Dortmund, 4th May 2023
Joy Amrei Brummel (24) is studying Chemical Biology at TU Dortmund. Since her initiative application at ISAS in May 2022, she has been working as a student assistant in the Proteomics research group alongside her university studies. She is also writing her master’s thesis at ISAS. To learn more about her work in the laboratory, the editorial team asked her to complete the following sentences.
As a student assistant in the Proteomics research group…
I help prepare samples for mass spectrometric analysis. I also assist my colleagues in the lab. For example, I take inventory of the samples in storage or prepare buffers, chemical solutions that maintain the stable pH value in a sample. It’s great to apply the methods you learned about in theory during your studies in an intensive and practical manner here.
My bachelor thesis deals with…
the topic of thrombosis. More precisely, it’s about the mass spectrometric analysis of proteins during the activation of blood platelets (thrombocytes). This causes the platelets to clump together and a blood clot (thrombus) to appear.
I am investigating…
how the proteins’ activation in the thrombocytes changes under reduced oxygen levels compared to normal conditions. It is currently still unclear whether a reduced oxygen concentration activates the thrombocytes and thus leads to thrombosis, or whether it’s the other way around and the activated thrombocytes trigger an oxygen deficiency in the blood.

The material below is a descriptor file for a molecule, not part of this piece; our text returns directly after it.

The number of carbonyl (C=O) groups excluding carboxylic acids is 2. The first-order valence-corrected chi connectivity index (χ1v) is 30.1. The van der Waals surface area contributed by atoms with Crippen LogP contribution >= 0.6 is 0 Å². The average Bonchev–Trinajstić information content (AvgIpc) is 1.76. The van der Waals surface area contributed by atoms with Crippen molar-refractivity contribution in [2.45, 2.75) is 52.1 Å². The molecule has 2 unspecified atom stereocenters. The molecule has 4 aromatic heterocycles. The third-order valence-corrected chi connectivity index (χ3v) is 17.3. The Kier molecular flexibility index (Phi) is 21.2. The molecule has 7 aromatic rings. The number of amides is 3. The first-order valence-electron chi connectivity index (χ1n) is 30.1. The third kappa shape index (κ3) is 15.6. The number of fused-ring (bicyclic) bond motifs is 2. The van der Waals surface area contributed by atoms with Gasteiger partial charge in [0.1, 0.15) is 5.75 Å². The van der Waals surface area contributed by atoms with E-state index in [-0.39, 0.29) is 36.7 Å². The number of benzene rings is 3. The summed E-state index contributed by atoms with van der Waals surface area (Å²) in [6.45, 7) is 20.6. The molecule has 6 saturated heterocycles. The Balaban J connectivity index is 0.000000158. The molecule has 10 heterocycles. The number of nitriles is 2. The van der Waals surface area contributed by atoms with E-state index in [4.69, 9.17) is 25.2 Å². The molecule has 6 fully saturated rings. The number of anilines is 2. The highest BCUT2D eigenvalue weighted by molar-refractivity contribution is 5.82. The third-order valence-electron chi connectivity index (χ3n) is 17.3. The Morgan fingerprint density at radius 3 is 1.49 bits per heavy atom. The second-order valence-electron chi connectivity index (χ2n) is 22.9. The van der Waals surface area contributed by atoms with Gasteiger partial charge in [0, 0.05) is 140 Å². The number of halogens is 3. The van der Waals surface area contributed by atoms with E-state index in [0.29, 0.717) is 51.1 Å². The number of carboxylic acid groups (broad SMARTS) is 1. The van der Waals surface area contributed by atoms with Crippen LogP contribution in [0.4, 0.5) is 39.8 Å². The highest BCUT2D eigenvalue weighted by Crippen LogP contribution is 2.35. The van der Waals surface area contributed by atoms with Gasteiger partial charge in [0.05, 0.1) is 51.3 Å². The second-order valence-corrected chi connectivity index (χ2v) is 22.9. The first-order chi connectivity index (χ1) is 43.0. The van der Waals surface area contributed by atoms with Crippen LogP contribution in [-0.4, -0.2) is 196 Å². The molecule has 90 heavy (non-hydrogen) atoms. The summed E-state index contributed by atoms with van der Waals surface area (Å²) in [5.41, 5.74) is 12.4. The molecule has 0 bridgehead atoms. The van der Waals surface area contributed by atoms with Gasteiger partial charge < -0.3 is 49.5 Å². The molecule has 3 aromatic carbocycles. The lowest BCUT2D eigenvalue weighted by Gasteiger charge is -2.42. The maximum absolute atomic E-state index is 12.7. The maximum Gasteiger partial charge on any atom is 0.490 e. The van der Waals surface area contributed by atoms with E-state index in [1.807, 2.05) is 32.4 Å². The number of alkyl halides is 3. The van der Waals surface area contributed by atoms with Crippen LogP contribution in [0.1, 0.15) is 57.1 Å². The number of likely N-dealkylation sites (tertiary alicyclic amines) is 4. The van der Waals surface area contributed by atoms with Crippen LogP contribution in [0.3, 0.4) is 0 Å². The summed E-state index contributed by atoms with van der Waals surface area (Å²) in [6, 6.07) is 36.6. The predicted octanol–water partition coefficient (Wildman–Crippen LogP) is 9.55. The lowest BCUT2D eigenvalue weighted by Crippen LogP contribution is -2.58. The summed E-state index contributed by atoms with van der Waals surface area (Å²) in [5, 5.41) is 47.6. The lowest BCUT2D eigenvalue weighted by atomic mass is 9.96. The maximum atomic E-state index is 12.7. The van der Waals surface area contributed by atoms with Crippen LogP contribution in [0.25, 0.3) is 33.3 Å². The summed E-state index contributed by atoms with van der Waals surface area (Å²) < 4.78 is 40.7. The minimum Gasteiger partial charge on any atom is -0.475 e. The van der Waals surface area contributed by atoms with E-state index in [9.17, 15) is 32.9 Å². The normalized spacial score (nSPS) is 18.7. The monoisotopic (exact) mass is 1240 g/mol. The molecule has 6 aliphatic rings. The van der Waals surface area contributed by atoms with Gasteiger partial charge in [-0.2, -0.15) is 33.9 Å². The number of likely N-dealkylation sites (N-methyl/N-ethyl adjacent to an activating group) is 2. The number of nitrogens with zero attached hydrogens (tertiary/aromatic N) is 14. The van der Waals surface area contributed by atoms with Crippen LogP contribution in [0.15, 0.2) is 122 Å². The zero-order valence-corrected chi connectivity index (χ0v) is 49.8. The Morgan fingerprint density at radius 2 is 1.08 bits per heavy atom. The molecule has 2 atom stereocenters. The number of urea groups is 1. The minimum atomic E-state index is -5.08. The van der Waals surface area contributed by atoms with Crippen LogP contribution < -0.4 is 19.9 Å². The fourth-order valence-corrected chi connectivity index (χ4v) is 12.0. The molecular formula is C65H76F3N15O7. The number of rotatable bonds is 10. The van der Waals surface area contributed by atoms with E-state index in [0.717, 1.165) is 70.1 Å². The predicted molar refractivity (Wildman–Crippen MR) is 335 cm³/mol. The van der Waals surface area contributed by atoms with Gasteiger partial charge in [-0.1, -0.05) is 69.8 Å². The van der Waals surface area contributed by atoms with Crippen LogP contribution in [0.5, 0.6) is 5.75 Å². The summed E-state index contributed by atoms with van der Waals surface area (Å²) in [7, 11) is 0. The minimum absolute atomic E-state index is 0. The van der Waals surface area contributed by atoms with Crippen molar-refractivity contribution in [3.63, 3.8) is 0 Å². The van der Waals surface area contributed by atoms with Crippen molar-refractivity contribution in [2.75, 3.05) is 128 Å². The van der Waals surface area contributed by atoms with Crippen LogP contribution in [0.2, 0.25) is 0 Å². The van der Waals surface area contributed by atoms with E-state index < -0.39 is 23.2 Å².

To answer this question, the setting in which I conduct my experiments is important. To date, experiments with thrombocytes have mostly been conducted at an oxygen level of 21% - that of the air. In the blood vessels, however, the oxygen content is lower and can drop even further during activation. My work will help to better understand the effect of oxygen deficiency on thrombocytes under real-life conditions.
For my bachelor’s thesis, I am conducting research at ISAS because…
I am interested in analytical chemistry in the context of health research. I was immediately fascinated by the idea of being able to do research on thrombocytes from human samples. I hope that my work can support the scientists at ISAS in identifying makers for an early thrombocyte reaction in patients – and thus ultimately reduce the risk of thrombosis.